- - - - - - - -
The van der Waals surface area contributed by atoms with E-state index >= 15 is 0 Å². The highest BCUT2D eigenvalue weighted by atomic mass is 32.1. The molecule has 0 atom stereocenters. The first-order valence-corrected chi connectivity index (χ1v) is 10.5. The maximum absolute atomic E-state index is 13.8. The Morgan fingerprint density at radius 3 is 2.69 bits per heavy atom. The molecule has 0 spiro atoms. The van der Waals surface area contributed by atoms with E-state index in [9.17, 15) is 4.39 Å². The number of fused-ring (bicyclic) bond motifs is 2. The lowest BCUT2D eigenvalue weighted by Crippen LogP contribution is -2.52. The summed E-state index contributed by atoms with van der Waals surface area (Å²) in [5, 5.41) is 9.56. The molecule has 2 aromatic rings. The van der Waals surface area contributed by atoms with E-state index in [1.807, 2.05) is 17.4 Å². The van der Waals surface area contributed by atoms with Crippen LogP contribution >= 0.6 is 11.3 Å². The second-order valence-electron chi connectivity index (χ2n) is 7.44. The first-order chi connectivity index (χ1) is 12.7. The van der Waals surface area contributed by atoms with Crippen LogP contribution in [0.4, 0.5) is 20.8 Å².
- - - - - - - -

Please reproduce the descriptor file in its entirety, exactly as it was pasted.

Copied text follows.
The van der Waals surface area contributed by atoms with E-state index >= 15 is 0 Å². The highest BCUT2D eigenvalue weighted by atomic mass is 32.1. The molecule has 0 atom stereocenters. The first-order valence-corrected chi connectivity index (χ1v) is 10.5. The maximum absolute atomic E-state index is 13.8. The Morgan fingerprint density at radius 3 is 2.69 bits per heavy atom. The molecule has 0 spiro atoms. The van der Waals surface area contributed by atoms with E-state index in [9.17, 15) is 4.39 Å². The number of fused-ring (bicyclic) bond motifs is 2. The lowest BCUT2D eigenvalue weighted by Crippen LogP contribution is -2.52. The summed E-state index contributed by atoms with van der Waals surface area (Å²) in [5, 5.41) is 9.56. The molecule has 2 aromatic rings. The van der Waals surface area contributed by atoms with E-state index in [1.807, 2.05) is 17.4 Å². The van der Waals surface area contributed by atoms with Crippen LogP contribution >= 0.6 is 11.3 Å². The second-order valence-electron chi connectivity index (χ2n) is 7.44. The first-order chi connectivity index (χ1) is 12.7. The van der Waals surface area contributed by atoms with Crippen LogP contribution in [0.4, 0.5) is 20.8 Å².